The Philadelphia Phillies opened a series with the defending NL champion New York Mets yesterday afternoon.
I am sure we are all wishing it would somehow get easier for our boys in red pinstripes. The problem is that it instead gets more difficult. That is putting it mildly. The Cincinnati Reds are a team many believe will finish in the cellar of a strong National League Central, and the Phillies made them look like a World Series contender for three gloomy days.
In my first edition of this “Phillies Roadblock” series, I put the TBOH spotlight on the Reds’ Joey Votto. The star 1st baseman was held down for the most part, with only two hits in a dozen at-bats during that opening series. However, Votto did demonstrate his killer instinct in game one.
Jeremy Hellickson had kept Votto in check throughout the afternoon, striking him out three times and making him look bad with confused swings. As I highlighted, Votto struggles when pitchers are effectively locating fastballs on both sides of the plate.
Hellickson was able to do that all day, and caused Votto to take some ugly hacks. When the Phillies were in trouble during the disastrous eighth inning, James Russell made his Philadelphia debut against Votto. The lefty reliever threw a 2-2 fastball right down the middle, and Votto made him pay with a two-run single that gave the Reds a 4-2 lead.
Votto is the type of lefty who can hit lefty mistakes and he did just that. While the Phillies held him check for the most part, he still had a momentum changing swing, so I will give myself a win for the first part of this series. Hey, someone has to win something in our Phillies coverage, right?
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As the Phillies move on now to a much more difficult part of their road trip, there are plenty of factors against them. While the New York Mets pitching is absolutely tremendous, there remain pieces to their everyday lineup who pose a serious threat.
Neil Walker is entering his first season at Citi Field as one of the more respectable offensive 2nd baseman in the game, and we all know what Yoenis Cespedes is capable of doing. When David Wright is healthy, he stabilizes their lineup as much as any veteran in baseball. And I have a strong feeling I will be writing one of these about Travis d’Arnaud at some point this year, but that day will not be today.
When I look at the Mets from top to bottom, there is one player who terrifies me more than all of these veterans: young left fielder Michael Conforto. The 23-year old was selected 10th overall by the Mets in the 2014 MLB Amateur Draft out of Oregon State University where he was twice named Pac-12 Player of the Year. Conforto set a school single-season RBI record as a freshman with 76 in 58 games.
After being drafted, Conforto’s climb to the big leagues did not take long. He was up just a little over one year of being selected, and had very little difficulty adjusting to the big leagues.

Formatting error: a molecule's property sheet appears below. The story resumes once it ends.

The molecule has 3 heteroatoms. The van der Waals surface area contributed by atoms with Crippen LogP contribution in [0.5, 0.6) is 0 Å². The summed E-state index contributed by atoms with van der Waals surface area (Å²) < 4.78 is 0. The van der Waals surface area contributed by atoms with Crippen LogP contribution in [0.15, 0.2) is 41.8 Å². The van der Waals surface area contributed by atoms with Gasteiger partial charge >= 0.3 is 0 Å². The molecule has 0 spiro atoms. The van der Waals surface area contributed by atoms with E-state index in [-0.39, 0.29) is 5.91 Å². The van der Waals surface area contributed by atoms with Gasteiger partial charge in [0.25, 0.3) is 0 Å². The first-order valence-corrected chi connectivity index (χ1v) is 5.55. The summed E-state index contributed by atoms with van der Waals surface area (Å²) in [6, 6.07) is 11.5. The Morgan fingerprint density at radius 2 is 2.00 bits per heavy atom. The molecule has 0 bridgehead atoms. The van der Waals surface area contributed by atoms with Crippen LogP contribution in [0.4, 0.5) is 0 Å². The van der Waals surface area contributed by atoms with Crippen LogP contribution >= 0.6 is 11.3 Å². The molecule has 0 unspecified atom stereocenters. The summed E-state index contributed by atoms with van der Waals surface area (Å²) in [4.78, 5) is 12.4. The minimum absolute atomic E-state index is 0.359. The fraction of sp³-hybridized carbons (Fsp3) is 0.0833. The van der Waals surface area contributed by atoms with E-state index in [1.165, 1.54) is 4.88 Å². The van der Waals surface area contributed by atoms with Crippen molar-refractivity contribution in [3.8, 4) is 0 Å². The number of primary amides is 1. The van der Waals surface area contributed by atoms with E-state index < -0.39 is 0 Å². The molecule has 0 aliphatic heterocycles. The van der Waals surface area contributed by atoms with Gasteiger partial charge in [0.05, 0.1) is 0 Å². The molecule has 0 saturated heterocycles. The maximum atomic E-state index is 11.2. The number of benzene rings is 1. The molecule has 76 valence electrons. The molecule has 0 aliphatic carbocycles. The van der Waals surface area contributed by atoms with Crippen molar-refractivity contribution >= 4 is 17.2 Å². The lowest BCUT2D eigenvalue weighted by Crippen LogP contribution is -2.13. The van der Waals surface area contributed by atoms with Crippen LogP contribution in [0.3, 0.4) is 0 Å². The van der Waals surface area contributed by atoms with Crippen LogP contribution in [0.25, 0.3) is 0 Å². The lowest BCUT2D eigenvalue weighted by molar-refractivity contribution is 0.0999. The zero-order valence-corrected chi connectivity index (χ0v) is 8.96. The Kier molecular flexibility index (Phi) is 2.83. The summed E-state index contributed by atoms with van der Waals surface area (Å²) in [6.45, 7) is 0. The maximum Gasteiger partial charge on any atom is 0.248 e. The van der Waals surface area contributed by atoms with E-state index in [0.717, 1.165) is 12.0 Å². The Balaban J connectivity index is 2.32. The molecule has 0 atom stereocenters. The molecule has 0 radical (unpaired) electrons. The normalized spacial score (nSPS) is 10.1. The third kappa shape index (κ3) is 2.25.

In 56 games last season, Conforto had 174 at bats. In those opportunities amounting to approximately 1/3 of a season he drove nine home runs, hitting for a .270 average with an .841 OPS mark.
Mets’ manager Terry Collins only gave Conforto 14 at-bats against lefties, and the lefty swinger only had three hits in those at bats. However, Conforto was tremendous against right-handed pitching. He faces three righties this weekend from the Phillies rotation of Jerad Eickhoff, Vincent Velasquez, and Hellickson.
In the opener, Conforto was hit by an Eickhoff pitch in the bottom of the 2nd inning. He then went on to a 2-3 day, with a 6th inning RBI double off Eickhoff that put the Mets up 3-1, and a 7th inning two-run single off lefty reliever Russell that put the game out of reach at 6-1.
What do the Phillies have to do to make sure he does not impact this series even more over the next two games?
Conforto will take walks. He is unafraid to work counts and has a tremendously patient approach, and has taken a pair already in his first dozen 2016 plate appearances. In his brief minor league career, he posted an on-base percentage of .385 in a 133 games.
An approach like his allows Conforto to work counts in his favor in order to get pitches he can drive. Conforto’s power is going to continue to develop. He loves to extend his arms, and his swing tends to get long as a result.
The strategy for Phillies pitching should be simple: keep the ball hard-and-in on his hands. With a swing that gets long, ala Domonic Brown, fastballs with high velocity in on the hands are the ultimate Achilles heel.
The good news appeared to be that all three of the pitchers for the Phillies this weekend can throw the ball hard enough to tie up Conforto. Though Eickhoff had mixed results
The young Mets outfielder, packed with star potential, has a chance to be a thorn in the side of the Phillies for years to come. By following a solid game plan and delivering effective pitches, the club’s staff hopes to delay the beginnings of being poked by that thorn for a few more games.